Presently, she leads The Girls Agenda, a nonprofit she founded. The purpose of the organization is to fight for other girls facing gender-based violence and child marriage. Throughout her career as an activist, she has also worked as the advocacy and campaign officer for the Network against Gender-Based Violence. This is a group of organizations that works to defend women and girls in Gambia.
    In 2018, at a conference for women who transform the world, Isatou Jeng said about her involvement with The Girls Agenda, “I did not become a feminist, I was born a feminist.”

Every minute, 23 girls under the age of 18 are married around the world. Consequently, this is the reason that the work these activists and their organizations do is so important and urgent. Even in an era where child brides seem to be a relic of the past, ending child marriages is still a critical issue.

– Isabel Fernandez
Photo: Flickr


  • Fact: Every day, in Cambodia, parents sell their children for sex.
  • Fact: Many Cambodian parents decide to sell their children, some of whom are as young as one month old, because they feel that selling their own flesh and blood is the only way to survive.
  • Fact: There has emerged in Cambodia an ugly market of virginity, in which rich and powerful men coerce mothers into selling their daughters’ innocence.
  • Fact: Cambodia does not have an anti-trafficking law on the books.

Svy Pak is a shanty town on the outskirts of the capital of Cambodia, Phnom Penh. It is one of the most disadvantaged neighborhoods of one of Asia’s poorest cities. The population lives on less than $2 per day. As such, a child’s virginity is considered to be an extremely valuable asset because of the prices willing to be paid for it. Doctors in Cambodia perform what’s known as a “virginity check” on a child and then issue a “certificate of virginity.” This is meant to ensure buyers who want virgins that they are getting them. In some cases, a child’s virginity is sold before he or she is even born, and deposits for virginities can be easily made on toddlers. Selling one’s child for sex provides a steady source of income for families willing to make the sacrifice.

The child sex trade has blown up in Svy Pak. The town is known to pedophiles around the world as the go-to place for buying little girls. In 2008, Apage International Missions (AIM) found that 100 percent of the kids in the town between the ages of eight to 12 years of age were being trafficked for sex. The organization has rescued children as young as four years old from traffickers. UNICEF estimates that one third of the population in the sex industry is children in Cambodia, and amounts to 40,000 to 100,000 kids total.

Cambodia is a country where children have a long history of being a major export product. A young girl by the name of Kieu was sold by her mother at the age of 12. Over the course of six months, her mother sold her virginity and then forced her to work at five brothels in both Cambodia and Vietnam. Only when her mother began to make arrangements at the sixth brothel to rent her daughter out for sex did Kieu run away to find safety. CNN spoke to her mother, who said, “It was because of the debt, that’s why I had to sell her.”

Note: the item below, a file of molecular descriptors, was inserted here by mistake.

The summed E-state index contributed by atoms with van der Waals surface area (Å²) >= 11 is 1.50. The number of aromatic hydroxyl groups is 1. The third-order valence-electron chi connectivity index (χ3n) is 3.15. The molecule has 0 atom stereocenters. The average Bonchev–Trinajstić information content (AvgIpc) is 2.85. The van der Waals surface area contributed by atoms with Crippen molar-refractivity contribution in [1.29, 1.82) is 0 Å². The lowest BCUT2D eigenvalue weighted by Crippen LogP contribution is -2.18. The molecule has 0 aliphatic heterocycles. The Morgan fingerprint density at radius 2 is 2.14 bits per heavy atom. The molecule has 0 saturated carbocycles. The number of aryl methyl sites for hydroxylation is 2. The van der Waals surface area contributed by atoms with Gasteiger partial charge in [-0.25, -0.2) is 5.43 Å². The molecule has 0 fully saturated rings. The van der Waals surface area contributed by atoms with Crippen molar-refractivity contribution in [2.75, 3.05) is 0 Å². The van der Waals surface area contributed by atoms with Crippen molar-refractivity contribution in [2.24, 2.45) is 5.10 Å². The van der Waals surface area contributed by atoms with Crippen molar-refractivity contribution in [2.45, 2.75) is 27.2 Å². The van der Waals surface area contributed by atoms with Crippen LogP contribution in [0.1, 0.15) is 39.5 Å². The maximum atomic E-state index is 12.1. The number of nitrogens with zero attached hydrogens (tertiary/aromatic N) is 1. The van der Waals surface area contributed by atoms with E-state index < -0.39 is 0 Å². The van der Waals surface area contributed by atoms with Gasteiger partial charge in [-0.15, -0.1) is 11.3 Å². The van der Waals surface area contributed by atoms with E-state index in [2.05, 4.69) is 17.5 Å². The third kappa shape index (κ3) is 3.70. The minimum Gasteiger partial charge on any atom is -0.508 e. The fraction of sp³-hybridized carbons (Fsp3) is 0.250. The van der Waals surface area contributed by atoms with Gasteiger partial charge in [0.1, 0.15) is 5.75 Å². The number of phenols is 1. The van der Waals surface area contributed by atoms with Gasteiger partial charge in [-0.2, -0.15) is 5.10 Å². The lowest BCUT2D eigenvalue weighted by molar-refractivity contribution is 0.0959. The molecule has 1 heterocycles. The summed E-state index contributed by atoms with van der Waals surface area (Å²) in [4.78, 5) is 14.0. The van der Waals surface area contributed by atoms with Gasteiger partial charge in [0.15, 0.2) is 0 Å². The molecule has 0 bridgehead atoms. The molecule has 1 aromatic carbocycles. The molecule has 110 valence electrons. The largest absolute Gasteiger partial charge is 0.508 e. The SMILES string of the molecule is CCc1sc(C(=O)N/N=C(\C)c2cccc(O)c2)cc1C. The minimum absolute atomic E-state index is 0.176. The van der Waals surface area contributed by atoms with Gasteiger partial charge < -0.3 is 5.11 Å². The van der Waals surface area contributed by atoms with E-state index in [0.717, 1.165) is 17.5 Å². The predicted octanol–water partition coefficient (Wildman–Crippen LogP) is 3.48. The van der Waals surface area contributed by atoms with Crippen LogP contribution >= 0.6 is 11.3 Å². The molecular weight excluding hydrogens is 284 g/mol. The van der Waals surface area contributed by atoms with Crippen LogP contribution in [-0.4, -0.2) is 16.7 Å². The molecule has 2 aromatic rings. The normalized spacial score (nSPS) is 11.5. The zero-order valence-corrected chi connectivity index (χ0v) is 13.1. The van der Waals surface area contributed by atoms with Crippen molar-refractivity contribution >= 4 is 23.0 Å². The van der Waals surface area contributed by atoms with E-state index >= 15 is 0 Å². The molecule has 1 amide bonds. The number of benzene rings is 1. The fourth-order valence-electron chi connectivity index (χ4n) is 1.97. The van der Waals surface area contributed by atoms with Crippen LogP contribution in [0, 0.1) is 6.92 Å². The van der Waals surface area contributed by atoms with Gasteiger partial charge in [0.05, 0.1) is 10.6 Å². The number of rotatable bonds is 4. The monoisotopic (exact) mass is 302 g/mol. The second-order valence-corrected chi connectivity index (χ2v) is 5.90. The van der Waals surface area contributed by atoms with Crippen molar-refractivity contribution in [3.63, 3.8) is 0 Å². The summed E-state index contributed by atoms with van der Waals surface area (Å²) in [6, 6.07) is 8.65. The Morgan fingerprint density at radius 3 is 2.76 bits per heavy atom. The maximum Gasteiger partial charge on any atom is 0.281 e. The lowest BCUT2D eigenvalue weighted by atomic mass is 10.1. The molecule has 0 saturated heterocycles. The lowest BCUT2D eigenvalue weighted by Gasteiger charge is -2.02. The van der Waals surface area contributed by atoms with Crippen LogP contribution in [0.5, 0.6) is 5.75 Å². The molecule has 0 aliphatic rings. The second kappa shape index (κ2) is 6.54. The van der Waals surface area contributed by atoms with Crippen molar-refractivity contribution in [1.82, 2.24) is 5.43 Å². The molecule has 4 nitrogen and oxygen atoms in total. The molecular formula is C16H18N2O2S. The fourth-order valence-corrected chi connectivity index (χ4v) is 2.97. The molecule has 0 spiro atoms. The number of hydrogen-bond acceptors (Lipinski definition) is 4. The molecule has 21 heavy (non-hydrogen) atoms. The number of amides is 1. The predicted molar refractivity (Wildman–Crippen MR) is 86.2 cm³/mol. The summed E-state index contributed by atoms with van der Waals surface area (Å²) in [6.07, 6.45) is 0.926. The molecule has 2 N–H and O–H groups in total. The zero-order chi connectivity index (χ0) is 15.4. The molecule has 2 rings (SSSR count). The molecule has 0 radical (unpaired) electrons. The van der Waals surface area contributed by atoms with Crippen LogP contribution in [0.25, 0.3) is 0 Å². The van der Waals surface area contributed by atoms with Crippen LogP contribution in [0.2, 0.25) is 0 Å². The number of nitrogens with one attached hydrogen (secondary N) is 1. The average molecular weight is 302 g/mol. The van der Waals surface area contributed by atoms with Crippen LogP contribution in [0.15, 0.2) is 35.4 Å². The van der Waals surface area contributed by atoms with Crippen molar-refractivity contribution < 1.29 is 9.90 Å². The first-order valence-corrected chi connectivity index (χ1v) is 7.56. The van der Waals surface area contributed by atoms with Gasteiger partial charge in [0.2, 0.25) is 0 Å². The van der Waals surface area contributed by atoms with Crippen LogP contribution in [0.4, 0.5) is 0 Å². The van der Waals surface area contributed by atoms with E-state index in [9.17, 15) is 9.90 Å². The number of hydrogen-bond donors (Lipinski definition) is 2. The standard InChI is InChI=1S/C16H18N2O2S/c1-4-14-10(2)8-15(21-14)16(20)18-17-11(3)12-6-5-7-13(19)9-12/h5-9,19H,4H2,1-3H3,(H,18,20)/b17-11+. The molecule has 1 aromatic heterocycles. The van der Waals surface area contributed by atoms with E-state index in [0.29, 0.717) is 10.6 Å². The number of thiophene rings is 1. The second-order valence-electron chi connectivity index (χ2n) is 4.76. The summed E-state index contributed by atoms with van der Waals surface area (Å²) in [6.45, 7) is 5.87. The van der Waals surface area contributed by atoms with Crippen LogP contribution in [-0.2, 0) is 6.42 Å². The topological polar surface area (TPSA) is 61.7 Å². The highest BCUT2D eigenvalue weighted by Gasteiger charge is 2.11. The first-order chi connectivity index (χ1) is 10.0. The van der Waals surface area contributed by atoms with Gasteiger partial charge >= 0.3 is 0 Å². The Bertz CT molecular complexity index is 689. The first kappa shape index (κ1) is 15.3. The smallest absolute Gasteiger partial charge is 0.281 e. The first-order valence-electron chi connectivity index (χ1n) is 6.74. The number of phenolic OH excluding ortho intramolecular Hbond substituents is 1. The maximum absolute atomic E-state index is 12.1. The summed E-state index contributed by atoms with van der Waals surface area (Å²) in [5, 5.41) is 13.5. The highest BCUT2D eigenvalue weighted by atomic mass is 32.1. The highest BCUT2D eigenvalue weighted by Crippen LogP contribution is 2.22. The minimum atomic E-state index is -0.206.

The men who abuse these children fit many different profiles and backgrounds. Some are pedophile sex tourists who actively seek out sex with prepubescent children. Others are more opportunistic, situational offenders who simply take advantage of opportunities that present themselves to engage in sex with children. Then there are those for whom health-related beliefs about the protective or restorative qualities of virgins catalyze their interest in child sex.

Sex tourists tend to come from affluent countries all over the world, such as European countries, South Korea, Japan and China. But research suggests that Cambodian men remain the main exploiters of child sex trafficking in their country. Although the selling and buying of sex is illegal, not one Khmer man has ever been convicted for purchasing virgins. The police argue that they are limited in prosecuting these violations because of a lack of expertise, technical equipment and evidence collection tools. Corruption is also a barrier for law enforcement, as Cambodia is number 160 of the 175 countries on the Transparency International’s Corruption Perception Index.

The actions of the parents in Cambodia who sell their children for sex is deplorable and inexcusable. Since the beginning of time, people have been poor, but they have not always been selling their children. Something must be done.

– Erika Wright

Sources: ABC, CNN 1, CNN 2, The Guardian, Spiegel Online
Photo: Brandon Patoc Photography